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Photo by Tower Museum in Derry.
Virtual Reality to recover Derry and Strabane’s maritime history
18 May 2021
TIDE will use digital technologies to showcase Atlantic Migration’s influence in Northern Ireland.

We commence a virtual tour across Europe to discover TIDE partners’ visitor attractions and the pilot actions that are being developed thanks to the funding obtained from the Atlantic Area Programme. As a result, TIDE is using digital technologies to network historical maritime tourism attractions in the Atlantic.  

Our first stop will be Derry City and Strabane region in Northern Ireland where Derry City and Strabane District Council will  develop a core VR experience based on the Migration Theme. TIDE project partner from DCSDC, Ronan McConnell, explains that the Virtual Reality (VR) experience will involve the recreation of the Derry Quay in the 19th century where the visitor will board a steamship and sets sail for New York under an authentic contemporary narration. "Over 1 million people left the port during the 19th century and can be directly attributed 9 million diaspora around the world. This is a perfect opportunity to recreate that journey."

"We are also developing a very exciting VR experience with our partners in Devon and Donegal, designed by our project partner CLARTE in France. This experience will recreate the drama of observing for dangers in kite balloons to maritime convoys during the First World War",
continues Ronan.

Visitor Attractions
Derry and Strabane have strong connections with another TIDE project theme, the Spanish Armada. In the Tower Museum (Derry) visitors can enjoy a virtual experience on ‘La Trinidad Valencera’, one of the largest ships in the Spanish Armada Fleet. The exposition features audio, video and images of the items from the Armada Shipwreck discovered off the coast of Donegal (Ireland) in 1971. According to Ronan, this exhibition dives into the story of La Trinidad Valencera. “In 1588 it sank in Kinnagoe Bay in Co. Donegal and was discovered nearly 400 years later by divers from the City of Derry Sub Aqua Club. The exhibition explores the story of the soldiers and sailors aboard the ship and the divers and archaeologists involved in the excavation”.

Another interesting tourism attraction, also connected to Atlantic Migration, is the Mellon Centre for Migration Studies, based at the Ulster American Folk Park outside Omagh (County Tyrone, Northern Ireland). This is a dedicated migration resource centre with specialist expertise in the story of the migration of the peoples of the island of Ireland across the globe. “The Centre offers visitors the opportunity to access a comprehensive migration library which archives an extensive range of resources that have been collected over more than four decades”, adds Ronan.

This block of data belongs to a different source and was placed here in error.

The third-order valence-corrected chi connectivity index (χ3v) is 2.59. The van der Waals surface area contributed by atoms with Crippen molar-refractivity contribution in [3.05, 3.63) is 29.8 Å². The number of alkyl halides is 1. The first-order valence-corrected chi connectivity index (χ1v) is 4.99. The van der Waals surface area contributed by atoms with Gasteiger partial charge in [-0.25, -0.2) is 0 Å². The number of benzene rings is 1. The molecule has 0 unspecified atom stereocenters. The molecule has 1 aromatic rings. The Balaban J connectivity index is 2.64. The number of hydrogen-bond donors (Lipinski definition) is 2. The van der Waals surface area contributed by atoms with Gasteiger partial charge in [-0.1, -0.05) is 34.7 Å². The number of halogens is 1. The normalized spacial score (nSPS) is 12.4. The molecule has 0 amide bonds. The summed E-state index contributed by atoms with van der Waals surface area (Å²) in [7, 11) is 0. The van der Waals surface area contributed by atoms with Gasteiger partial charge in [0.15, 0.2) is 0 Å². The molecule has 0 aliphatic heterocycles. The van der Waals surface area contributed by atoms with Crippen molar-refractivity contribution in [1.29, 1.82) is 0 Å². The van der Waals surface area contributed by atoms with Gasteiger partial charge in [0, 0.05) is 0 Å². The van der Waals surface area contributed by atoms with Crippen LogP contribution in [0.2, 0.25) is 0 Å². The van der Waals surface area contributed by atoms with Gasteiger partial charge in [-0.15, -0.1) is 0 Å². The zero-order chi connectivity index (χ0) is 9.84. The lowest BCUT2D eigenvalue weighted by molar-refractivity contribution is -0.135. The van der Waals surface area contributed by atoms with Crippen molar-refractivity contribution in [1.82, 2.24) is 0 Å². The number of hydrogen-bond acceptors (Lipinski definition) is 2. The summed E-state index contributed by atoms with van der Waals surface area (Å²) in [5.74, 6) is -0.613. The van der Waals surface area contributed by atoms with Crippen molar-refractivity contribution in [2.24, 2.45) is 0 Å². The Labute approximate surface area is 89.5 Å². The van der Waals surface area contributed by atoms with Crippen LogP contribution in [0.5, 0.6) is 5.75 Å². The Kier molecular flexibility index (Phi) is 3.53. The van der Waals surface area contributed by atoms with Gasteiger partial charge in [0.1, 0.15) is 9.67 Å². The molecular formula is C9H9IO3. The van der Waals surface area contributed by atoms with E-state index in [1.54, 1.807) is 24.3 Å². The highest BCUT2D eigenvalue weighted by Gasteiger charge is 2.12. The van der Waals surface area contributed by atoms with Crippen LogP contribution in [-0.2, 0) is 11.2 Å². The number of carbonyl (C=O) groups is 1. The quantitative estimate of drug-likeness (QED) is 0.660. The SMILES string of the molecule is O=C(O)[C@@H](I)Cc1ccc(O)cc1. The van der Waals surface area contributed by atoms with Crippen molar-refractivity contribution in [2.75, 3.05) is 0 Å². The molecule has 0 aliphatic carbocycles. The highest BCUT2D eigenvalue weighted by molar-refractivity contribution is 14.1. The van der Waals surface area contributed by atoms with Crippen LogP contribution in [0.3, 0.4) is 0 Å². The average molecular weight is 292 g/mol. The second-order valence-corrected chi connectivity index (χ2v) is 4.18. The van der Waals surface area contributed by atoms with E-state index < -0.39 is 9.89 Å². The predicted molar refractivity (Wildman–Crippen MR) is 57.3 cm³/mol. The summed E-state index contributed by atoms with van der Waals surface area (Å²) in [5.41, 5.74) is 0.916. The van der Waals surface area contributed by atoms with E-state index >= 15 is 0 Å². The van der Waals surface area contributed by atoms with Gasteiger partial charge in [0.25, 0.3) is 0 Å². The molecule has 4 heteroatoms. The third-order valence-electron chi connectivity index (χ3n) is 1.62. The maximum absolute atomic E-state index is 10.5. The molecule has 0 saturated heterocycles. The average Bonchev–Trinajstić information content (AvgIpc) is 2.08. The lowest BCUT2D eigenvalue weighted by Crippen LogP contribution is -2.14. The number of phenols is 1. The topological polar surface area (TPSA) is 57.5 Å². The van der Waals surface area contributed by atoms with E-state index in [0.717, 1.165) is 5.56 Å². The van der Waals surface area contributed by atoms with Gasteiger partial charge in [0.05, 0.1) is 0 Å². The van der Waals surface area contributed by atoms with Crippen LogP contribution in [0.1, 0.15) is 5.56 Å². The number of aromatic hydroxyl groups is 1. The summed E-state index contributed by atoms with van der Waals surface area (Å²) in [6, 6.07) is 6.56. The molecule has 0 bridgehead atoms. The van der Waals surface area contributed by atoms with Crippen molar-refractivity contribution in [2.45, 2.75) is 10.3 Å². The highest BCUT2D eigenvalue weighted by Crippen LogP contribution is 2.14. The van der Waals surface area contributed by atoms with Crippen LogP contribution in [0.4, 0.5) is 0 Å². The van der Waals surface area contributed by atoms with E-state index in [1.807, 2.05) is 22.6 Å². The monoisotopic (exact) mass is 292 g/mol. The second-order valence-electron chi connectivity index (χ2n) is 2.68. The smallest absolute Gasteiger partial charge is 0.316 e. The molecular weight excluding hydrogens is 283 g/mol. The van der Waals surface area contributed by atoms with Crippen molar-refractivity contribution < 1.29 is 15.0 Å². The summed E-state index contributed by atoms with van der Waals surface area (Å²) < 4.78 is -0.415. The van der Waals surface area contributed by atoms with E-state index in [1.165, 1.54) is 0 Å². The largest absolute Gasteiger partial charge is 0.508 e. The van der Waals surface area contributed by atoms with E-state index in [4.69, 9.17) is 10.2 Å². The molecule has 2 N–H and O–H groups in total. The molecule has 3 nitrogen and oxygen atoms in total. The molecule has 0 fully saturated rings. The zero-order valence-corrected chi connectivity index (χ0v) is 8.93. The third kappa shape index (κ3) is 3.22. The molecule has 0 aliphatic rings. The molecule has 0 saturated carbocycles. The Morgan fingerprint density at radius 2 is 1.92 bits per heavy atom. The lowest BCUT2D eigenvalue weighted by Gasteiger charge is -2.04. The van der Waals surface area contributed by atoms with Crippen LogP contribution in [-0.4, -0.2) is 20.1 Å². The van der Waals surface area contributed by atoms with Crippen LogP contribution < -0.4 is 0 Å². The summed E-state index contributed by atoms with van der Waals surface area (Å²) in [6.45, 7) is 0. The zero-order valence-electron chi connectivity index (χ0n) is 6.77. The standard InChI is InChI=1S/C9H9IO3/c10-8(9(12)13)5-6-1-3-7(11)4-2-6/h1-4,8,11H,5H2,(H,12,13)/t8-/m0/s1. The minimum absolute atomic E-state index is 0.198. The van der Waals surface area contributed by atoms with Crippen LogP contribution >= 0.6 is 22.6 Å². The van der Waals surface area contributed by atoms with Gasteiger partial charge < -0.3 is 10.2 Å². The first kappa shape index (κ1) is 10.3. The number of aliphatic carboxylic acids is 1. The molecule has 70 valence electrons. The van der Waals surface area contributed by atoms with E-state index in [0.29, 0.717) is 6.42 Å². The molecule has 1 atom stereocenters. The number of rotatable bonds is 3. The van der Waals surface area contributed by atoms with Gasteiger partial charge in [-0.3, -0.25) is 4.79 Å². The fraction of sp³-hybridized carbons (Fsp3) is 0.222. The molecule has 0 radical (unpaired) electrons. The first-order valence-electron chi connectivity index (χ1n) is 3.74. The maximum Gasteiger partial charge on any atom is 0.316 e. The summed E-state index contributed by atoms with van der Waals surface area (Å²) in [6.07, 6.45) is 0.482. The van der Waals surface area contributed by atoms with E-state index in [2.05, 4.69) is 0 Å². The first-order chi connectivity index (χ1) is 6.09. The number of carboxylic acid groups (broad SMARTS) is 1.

Click here to email  Ianire Renobales at ERNACT Network for further information

Photo by Tower Museum in Derry.
Virtual Reality to recover Derry and Strabane’s maritime history
18 May 2021
TIDE will use digital technologies to showcase Atlantic Migration’s influence in Northern Ireland.

We commence a virtual tour across Europe to discover TIDE partners’ visitor attractions and the pilot actions that are being developed thanks to the funding obtained from the Atlantic Area Programme. As a result, TIDE is using digital technologies to network historical maritime tourism attractions in the Atlantic.  

Our first stop will be Derry City and Strabane region in Northern Ireland where Derry City and Strabane District Council will  develop a core VR experience based on the Migration Theme. TIDE project partner from DCSDC, Ronan McConnell, explains that the Virtual Reality (VR) experience will involve the recreation of the Derry Quay in the 19th century where the visitor will board a steamship and sets sail for New York under an authentic contemporary narration. "Over 1 million people left the port during the 19th century and can be directly attributed 9 million diaspora around the world. This is a perfect opportunity to recreate that journey."

"We are also developing a very exciting VR experience with our partners in Devon and Donegal, designed by our project partner CLARTE in France. This experience will recreate the drama of observing for dangers in kite balloons to maritime convoys during the First World War",
continues Ronan.

Visitor Attractions
Derry and Strabane have strong connections with another TIDE project theme, the Spanish Armada. In the Tower Museum (Derry) visitors can enjoy a virtual experience on ‘La Trinidad Valencera’, one of the largest ships in the Spanish Armada Fleet. The exposition features audio, video and images of the items from the Armada Shipwreck discovered off the coast of Donegal (Ireland) in 1971. According to Ronan, this exhibition dives into the story of La Trinidad Valencera. “In 1588 it sank in Kinnagoe Bay in Co. Donegal and was discovered nearly 400 years later by divers from the City of Derry Sub Aqua Club. The exhibition explores the story of the soldiers and sailors aboard the ship and the divers and archaeologists involved in the excavation”.

Another interesting tourism attraction, also connected to Atlantic Migration, is the Mellon Centre for Migration Studies, based at the Ulster American Folk Park outside Omagh (County Tyrone, Northern Ireland). This is a dedicated migration resource centre with specialist expertise in the story of the migration of the peoples of the island of Ireland across the globe. “The Centre offers visitors the opportunity to access a comprehensive migration library which archives an extensive range of resources that have been collected over more than four decades”, adds Ronan. 

Click here to email  Ianire Renobales at ERNACT Network for further information


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